Coordinators blog 5 February

I am writing this early, just after the events of Tuesday.  Sometimes things get real, Tuesday was very real and I make apologies to no one for taking anything people write or say to me in this job seriously- the alternative from that is just too frightening for me to contemplate.

Sam fortunately left another comment and he says he’s fine which is great news.

I write this early in the week as I need to make one thing clear to everyone who may come into contact with us. that message is simply this:

Your life matters.

We are faced with serious problems, health, finance, relationship, social, work, parenting.. the list of ways a workplace injury affects an injured worker is manifold – and that isn’t including the pain in the butt which is workers compensation. but what is more important is our lives. If we don’t stay in this world then we cant see the changes happen. We cant see ourselves getting better, managing the pain and succeeding in ways that we never would have thought possible when we first were injured. We cant see our friends pick us up, and our family readjust and create a new type of normal – a normal that I have seen in so many cases is preferred to the old normal. From the edge all you can see is the ground from the foot of a mountain though all you see is the sky.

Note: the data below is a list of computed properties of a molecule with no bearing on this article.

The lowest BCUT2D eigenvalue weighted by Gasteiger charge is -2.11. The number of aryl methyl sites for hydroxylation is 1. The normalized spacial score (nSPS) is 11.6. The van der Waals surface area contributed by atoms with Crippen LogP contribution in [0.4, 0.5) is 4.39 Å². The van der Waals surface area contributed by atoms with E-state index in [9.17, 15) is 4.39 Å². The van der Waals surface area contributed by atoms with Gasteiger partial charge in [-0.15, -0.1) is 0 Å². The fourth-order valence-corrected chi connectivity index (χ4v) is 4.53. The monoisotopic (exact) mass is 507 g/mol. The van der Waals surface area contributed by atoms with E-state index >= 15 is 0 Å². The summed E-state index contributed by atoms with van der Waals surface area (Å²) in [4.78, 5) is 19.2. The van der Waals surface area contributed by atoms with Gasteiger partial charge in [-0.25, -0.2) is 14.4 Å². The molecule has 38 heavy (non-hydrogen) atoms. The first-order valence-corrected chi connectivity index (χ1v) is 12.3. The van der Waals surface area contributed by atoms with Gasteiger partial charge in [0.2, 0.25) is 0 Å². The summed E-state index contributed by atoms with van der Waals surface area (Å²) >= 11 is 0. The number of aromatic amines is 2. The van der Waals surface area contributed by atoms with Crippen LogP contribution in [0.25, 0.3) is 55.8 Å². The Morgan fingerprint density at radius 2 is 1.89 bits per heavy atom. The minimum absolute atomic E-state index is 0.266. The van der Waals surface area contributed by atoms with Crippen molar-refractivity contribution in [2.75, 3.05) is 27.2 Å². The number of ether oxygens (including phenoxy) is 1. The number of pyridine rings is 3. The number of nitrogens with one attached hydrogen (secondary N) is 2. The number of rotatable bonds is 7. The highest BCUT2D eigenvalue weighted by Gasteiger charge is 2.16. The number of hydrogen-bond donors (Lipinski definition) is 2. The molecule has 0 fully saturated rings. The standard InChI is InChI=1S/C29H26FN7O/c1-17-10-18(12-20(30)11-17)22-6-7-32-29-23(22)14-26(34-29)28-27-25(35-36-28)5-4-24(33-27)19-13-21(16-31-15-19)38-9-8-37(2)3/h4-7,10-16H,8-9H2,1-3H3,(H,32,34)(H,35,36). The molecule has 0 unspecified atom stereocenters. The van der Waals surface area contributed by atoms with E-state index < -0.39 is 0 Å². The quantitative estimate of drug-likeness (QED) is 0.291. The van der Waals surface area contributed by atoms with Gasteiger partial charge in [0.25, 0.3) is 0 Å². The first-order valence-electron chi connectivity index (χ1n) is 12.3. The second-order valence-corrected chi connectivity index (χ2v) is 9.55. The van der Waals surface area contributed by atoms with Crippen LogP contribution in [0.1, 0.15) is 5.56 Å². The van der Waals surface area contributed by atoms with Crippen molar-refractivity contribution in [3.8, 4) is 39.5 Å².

Adjusting to an acquired disability takes time, it will lead anyone and everyone through depression and isolation. In truth we, and indeed all injured worker support networks throughout the world, can only walk that path with you. Whether we win or loose, whether we grow in our power and influence or shrink, the walk is always the thing.

The networks celebrate the wins and commiserate with the losses but what we all have in common is that we firmly believe that your life matters. It matters more than the work we do and more than any win we could ever dream of achieving.

The other thing all injured worker support networks and group have in common is that we will never give up. I hope that Sam and any other injured worker in NSW or Australia, or Canada, or America or Brittan, France, New Zealand, South Africa, China, Brazille (we are larger than what you may think) will continue to never give up.

If you do ever feel you are at that lowest point, on the edge of that dark hole you will call on a friend, or a family member, or us, or call Life line or any of the number of support agencies, but that you will make that decision to see what life will continue to be like.

Life line can be reached 24/7 on 13 11 14

The IWSN runs member meetings throughout NSW and always plans to run more. saying you aren’t alone sounds glib but I know it to be true.